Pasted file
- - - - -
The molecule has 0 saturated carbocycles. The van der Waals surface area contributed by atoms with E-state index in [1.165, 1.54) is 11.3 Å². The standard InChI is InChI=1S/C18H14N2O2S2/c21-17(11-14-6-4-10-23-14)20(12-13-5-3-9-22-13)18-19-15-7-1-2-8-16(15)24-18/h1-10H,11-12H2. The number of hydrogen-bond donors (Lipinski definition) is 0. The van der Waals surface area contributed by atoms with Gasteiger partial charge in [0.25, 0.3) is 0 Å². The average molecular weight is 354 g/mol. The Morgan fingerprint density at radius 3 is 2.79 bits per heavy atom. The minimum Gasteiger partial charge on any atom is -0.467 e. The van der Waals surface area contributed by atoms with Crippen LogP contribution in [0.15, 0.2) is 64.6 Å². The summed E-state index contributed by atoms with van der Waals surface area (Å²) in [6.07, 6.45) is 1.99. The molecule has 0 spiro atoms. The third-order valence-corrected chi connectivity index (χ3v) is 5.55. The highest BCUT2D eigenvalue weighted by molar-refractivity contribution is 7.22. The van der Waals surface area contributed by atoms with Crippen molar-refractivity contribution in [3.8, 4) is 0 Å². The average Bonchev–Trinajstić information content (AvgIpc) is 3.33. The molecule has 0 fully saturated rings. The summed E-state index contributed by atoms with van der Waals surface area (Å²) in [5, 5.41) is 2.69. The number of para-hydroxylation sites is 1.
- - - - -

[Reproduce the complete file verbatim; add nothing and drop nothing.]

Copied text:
The molecule has 0 saturated carbocycles. The van der Waals surface area contributed by atoms with E-state index in [1.165, 1.54) is 11.3 Å². The standard InChI is InChI=1S/C18H14N2O2S2/c21-17(11-14-6-4-10-23-14)20(12-13-5-3-9-22-13)18-19-15-7-1-2-8-16(15)24-18/h1-10H,11-12H2. The number of hydrogen-bond donors (Lipinski definition) is 0. The van der Waals surface area contributed by atoms with Gasteiger partial charge in [0.25, 0.3) is 0 Å². The average molecular weight is 354 g/mol. The Morgan fingerprint density at radius 3 is 2.79 bits per heavy atom. The minimum Gasteiger partial charge on any atom is -0.467 e. The van der Waals surface area contributed by atoms with Crippen LogP contribution in [0.15, 0.2) is 64.6 Å². The summed E-state index contributed by atoms with van der Waals surface area (Å²) in [6.07, 6.45) is 1.99. The molecule has 0 spiro atoms. The third-order valence-corrected chi connectivity index (χ3v) is 5.55. The highest BCUT2D eigenvalue weighted by molar-refractivity contribution is 7.22. The van der Waals surface area contributed by atoms with Crippen molar-refractivity contribution in [3.8, 4) is 0 Å². The average Bonchev–Trinajstić information content (AvgIpc) is 3.33. The molecule has 0 fully saturated rings. The summed E-state index contributed by atoms with van der Waals surface area (Å²) in [5, 5.41) is 2.69. The number of para-hydroxylation sites is 1.